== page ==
February 25, 2000
In November 1998 the CSC SEAS Center achieved the rating of CMM Level 5 and became only the sixth organization in the world to have ever attained that goal. The Capability Maturity Model (CMM) is a worldwide recognized benchmark of process maturity for software organizations and is used by potential clients to assess the quality of an organization¹s software process. The SEAS Center comprised approximately 750 personnel supporting systems engineering, software development, and analysis for NASA. During the years of continually improving the processes toward the goal of attaining the level 5 rating, detailed information was recorded, tracked and analyzed so that subsequent efforts by other CSC organizations could benefit from the experiences of SEAS. The experiences recorded included: 1) Cost, time and effort required to attain varying levels of maturity. 2) Major concepts of improvement. 3) Which process elements were the most difficult to address, and why. 4) Roles and responsibilities of various staff and organizations. 5) What was the impact of improved process maturity on the software products? 6) What are the most critical lessons that any organization could leverage? This presentation will address the key factors that resulted in the success of SEAS attaining the Level 5 rating. The presentation will address the 7 key points that describe the success factors along with cost, schedules, approaches, and most importantly value of the effort as measured by the end product being generated.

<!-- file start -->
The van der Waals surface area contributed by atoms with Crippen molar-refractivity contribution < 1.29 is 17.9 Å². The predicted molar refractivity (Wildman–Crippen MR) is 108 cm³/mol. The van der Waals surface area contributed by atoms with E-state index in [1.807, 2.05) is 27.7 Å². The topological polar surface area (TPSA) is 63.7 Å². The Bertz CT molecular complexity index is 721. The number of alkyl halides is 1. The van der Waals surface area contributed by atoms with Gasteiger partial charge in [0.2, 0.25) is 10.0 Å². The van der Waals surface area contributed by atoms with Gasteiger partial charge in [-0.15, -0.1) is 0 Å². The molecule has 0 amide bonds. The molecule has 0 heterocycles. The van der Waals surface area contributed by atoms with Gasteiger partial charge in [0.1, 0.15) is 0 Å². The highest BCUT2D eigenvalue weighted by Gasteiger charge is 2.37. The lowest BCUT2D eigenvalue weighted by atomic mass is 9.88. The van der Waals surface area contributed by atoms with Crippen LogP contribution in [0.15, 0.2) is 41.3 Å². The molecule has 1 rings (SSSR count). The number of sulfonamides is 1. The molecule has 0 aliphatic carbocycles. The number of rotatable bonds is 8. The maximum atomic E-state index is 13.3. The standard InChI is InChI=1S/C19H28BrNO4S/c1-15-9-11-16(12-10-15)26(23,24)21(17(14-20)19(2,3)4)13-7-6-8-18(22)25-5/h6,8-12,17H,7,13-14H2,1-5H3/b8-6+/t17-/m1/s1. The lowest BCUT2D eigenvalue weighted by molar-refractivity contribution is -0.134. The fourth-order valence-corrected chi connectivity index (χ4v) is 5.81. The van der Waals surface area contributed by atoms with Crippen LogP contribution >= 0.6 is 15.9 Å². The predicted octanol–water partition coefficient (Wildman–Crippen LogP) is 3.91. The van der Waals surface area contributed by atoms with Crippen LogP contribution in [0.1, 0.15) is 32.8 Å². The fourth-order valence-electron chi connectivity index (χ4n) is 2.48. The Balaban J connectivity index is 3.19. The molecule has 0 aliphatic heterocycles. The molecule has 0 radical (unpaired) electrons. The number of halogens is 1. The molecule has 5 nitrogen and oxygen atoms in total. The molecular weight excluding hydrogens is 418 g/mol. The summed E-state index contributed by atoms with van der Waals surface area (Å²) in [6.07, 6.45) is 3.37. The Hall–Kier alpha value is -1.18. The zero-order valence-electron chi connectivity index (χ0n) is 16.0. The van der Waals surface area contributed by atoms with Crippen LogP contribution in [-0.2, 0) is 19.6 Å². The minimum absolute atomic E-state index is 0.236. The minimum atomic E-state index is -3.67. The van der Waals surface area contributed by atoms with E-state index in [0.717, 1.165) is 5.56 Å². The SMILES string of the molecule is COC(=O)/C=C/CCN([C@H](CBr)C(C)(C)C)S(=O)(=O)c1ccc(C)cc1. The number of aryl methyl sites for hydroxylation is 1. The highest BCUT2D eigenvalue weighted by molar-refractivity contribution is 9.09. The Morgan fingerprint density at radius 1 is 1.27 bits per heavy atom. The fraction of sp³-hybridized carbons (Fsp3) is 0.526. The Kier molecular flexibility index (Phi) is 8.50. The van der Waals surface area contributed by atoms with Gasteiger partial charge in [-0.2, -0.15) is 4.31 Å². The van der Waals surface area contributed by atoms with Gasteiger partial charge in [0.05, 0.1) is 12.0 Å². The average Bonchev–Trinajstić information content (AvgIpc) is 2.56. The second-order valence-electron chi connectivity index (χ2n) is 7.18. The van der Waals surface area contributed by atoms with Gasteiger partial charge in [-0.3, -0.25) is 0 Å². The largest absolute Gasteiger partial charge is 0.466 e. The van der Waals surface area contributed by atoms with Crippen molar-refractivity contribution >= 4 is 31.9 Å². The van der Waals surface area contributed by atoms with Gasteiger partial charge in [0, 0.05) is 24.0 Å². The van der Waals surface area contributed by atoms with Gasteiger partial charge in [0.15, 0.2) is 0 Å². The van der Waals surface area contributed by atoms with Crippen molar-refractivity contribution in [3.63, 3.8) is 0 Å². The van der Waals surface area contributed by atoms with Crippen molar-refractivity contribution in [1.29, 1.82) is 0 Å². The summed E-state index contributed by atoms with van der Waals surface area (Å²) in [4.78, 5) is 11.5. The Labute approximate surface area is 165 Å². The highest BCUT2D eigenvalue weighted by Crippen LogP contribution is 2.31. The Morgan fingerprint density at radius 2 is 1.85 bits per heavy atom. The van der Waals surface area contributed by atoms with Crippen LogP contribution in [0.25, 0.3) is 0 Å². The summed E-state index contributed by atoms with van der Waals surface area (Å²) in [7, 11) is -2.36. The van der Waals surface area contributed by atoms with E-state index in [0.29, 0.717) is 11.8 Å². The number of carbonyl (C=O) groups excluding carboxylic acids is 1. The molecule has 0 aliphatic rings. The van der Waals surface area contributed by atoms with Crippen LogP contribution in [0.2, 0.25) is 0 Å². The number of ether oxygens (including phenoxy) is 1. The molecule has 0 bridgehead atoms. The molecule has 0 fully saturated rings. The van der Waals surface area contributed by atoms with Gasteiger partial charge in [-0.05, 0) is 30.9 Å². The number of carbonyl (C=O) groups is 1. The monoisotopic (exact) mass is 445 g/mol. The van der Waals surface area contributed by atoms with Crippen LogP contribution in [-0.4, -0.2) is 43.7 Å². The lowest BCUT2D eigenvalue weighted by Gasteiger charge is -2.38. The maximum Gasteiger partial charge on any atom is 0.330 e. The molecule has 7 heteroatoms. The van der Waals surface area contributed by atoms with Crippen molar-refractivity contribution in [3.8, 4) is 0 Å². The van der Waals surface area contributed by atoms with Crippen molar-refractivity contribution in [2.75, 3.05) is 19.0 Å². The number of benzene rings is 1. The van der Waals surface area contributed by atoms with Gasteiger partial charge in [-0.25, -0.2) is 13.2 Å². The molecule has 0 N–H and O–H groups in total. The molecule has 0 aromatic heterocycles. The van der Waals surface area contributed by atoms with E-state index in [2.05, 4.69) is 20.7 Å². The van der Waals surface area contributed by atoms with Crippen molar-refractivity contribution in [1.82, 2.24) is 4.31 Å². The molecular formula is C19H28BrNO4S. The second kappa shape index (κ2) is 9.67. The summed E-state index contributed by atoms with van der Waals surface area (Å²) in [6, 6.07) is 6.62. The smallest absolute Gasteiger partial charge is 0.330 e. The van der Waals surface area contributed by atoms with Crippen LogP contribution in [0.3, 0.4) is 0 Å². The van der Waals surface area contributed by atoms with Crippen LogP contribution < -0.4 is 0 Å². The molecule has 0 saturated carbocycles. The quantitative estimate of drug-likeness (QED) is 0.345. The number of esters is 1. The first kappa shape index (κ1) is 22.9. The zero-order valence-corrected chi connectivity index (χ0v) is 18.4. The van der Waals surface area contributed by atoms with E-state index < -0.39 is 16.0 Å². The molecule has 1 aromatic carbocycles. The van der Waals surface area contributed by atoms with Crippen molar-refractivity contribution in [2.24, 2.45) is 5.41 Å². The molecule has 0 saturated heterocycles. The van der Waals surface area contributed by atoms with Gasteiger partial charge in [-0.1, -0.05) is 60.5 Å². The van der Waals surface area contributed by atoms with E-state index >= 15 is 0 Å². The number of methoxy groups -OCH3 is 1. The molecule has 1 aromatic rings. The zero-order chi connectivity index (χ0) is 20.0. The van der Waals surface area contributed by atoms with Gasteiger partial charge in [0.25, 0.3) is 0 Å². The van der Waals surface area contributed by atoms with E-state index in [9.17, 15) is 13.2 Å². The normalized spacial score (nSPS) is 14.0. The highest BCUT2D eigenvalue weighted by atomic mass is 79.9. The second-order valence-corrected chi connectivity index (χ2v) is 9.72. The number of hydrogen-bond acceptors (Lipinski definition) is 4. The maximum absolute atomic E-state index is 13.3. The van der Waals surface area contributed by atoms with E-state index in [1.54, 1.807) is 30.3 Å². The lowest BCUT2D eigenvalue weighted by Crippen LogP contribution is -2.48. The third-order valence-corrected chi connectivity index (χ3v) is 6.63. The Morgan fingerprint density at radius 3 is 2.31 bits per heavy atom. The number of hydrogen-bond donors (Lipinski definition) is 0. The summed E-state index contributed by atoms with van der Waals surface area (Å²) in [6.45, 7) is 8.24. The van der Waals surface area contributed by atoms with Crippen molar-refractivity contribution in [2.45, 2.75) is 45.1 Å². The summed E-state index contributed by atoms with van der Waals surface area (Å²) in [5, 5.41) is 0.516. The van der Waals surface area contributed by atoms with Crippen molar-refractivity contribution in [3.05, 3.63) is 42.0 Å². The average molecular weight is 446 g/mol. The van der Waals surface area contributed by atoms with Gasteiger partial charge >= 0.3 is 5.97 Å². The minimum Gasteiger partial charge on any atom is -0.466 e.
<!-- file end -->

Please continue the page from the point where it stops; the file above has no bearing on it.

Mr. Frank E. McGarry is a Senior Member of the Executive Staff at Computer Sciences Corporation (CSC). He joined CSC in 1994 and is responsible for leading the overall software process activities for the SEAS Center which comprises approximately 1000 CSC staff supporting NASA/Goddard. Before joining CSC, Mr. McGarry spent his entire professional career at NASA/Goddard where he most recently had been the Head of the Software Engineering Branch, responsible for the software development and analysis of all flight dynamics systems for Goddard flight projects. He had directed the implementation of over 75 major software systems which successfully supported approximately 40 NASA flight missions. In 1976, Mr. McGarry initiated efforts to create a software research facility within NASA/Goddard for the purpose of studying and advancing state-of-the-art techniques for software and systems development. This facility, called the Software Engineering Laboratory (SEL), grew into an internationally recognized research facility combining the talents of NASA/Goddard, the University of Maryland, and Computer Sciences Corporation. The SEL has carried out over 100 major software experiments resulting in many advances in the overall understanding and 'engineering' of the software development process. These studies resulted in the generation of specific techniques, models and automated tools for software development and management at NASA/Goddard as well as other software intensive organizations. In 1994, the SEL was named the winner of the Oremier award for 'Software Process Achievement' offered jointly by IEEE and the Software Engineering Institute (SEI). Currently, Mr. McGarry is responsible for expanding the concepts and benefits of the SEL process improvement approaches to a broader spectrum within CSC and its affiliates.